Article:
Could there be a clear difference between organic and non-organic food? An international study, due out next week, in the journal British Journal of Nutrition, presents evidence that there is, indeed, a discernible difference.
Carlo Leifert from Newcastle University, led the team of researchers. Their conclusion states that organic food may have more antioxidant compounds present and lower levels of pesticides -- four times lower than non-organic -- and toxic metals like cadmium .
Leifert told the Guardian that the differences in antioxidant levels were "substantially higher." They were apparently ranging between 19% and 69% higher in organic food. This study, according to the Guardian, is the first to show an actual difference between organic and non-organic food.
The debate of whether organic is healthier, is still far from over, as this is only one study. If anything it opens up new questions, and will lead to new exploration on the topic.
And of course all are convinced, including Tom Sanders, a professor of nutrition at King's College London. He said the study does show some difference but has some questions. "But the question is are they within natural variation? And are they nutritionally relevant?" he asked, "I am not convinced." He also believes the article is misleading due to a reference to antioxidants as key nutrients.
The Independent also reports questions amongst the nutrition community, including Professor Richared Mithen of the Institute of Food Research. "The references to ‘antioxidants’ and ‘antioxidant activity’, and various ‘antioxidant’ assays would suggest a poor knowledge of the current understanding within the nutrition community of how fruit and vegetables may maintain and improve health," Mithen explained.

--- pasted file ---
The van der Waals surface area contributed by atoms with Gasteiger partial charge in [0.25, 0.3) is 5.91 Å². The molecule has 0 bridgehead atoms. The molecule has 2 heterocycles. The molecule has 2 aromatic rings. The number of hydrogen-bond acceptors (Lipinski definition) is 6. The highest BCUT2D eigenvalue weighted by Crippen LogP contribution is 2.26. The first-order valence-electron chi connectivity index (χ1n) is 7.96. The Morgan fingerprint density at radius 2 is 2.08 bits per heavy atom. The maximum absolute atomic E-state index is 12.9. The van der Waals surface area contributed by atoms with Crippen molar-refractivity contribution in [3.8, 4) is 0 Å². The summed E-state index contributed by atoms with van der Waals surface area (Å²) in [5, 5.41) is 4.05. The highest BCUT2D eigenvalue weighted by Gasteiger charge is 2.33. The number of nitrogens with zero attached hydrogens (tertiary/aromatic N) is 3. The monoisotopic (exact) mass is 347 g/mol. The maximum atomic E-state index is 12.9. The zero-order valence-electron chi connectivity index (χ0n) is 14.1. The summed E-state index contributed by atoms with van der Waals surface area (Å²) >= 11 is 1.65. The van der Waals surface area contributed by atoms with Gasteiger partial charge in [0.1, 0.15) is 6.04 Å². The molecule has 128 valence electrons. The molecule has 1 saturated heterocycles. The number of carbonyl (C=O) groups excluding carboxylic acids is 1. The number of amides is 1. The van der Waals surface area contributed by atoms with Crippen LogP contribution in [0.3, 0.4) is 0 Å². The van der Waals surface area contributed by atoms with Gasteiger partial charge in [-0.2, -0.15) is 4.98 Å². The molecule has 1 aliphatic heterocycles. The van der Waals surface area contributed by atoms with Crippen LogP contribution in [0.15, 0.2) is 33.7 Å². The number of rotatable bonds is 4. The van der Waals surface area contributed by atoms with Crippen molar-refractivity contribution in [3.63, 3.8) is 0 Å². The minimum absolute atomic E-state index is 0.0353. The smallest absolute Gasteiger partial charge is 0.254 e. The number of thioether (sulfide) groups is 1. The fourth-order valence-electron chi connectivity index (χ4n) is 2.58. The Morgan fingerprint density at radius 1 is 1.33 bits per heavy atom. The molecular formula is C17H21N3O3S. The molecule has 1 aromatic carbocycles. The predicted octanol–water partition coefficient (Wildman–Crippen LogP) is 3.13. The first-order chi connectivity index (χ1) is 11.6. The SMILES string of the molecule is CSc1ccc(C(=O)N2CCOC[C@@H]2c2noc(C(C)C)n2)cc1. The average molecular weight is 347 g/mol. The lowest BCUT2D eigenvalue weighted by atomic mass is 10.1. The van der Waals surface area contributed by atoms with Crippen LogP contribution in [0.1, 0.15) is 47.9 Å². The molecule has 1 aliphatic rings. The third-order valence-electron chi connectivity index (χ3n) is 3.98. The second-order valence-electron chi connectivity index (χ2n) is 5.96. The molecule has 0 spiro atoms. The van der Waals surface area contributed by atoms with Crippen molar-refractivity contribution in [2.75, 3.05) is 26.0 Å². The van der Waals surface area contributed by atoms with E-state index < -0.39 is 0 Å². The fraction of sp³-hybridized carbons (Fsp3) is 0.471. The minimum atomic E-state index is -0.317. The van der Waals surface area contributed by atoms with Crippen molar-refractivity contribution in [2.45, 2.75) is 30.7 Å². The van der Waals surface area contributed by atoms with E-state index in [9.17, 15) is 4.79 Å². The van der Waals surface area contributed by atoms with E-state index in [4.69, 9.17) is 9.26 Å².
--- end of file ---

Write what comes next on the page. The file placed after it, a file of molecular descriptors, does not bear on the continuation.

The results, according to the Guardian are " based on an analysis of 343 peer-reviewed studies from around the world – more than ever before – which examine differences between organic and conventional fruit, vegetables and cereals."
This wide range of studies, while the most ever examined before, may also leave the research open to more criticism. The Guardian explains:
"The research is certain to be criticised: the inclusion of so many studies in the analysis could mean poor quality work skews the results, although the team did "sensitivity analyses" and found that excluding weaker work did not significantly change the outcome.
Also, the higher levels of cadmium and pesticides in conventional produce were still well below regulatory limits. But the researchers say cadmium accumulates over time in the body and that some people may wish to avoid this, and that pesticide limits are set individually, not for the cocktail of chemicals used on crops.
A further criticism is that the differences seen may result from different climate, soil types and crop varieties, and not from organic farming, though the researchers argue that combining many studies should average out these other differences.
The greatest criticism, however, will be over the suggestions of potential health benefits. The most recent major analysis, which took in 223 studies in 2012, found little evidence. "The published literature lacks strong evidence that organic foods are significantly more nutritious than conventional foods," it found.
"You are not going to be better nourished if you eat organic food," Sanders told the Guardian. "What is most important is what you eat, not whether it's organic or conventional. It's whether you eat fruit and vegetables at all. People are buying into a lifestyle system. They get an assurance it is not being grown with chemicals and is not grown by big business."
Organic farming does however have benefits, according to Sanders, including less fertilizer runoff and soil degradation.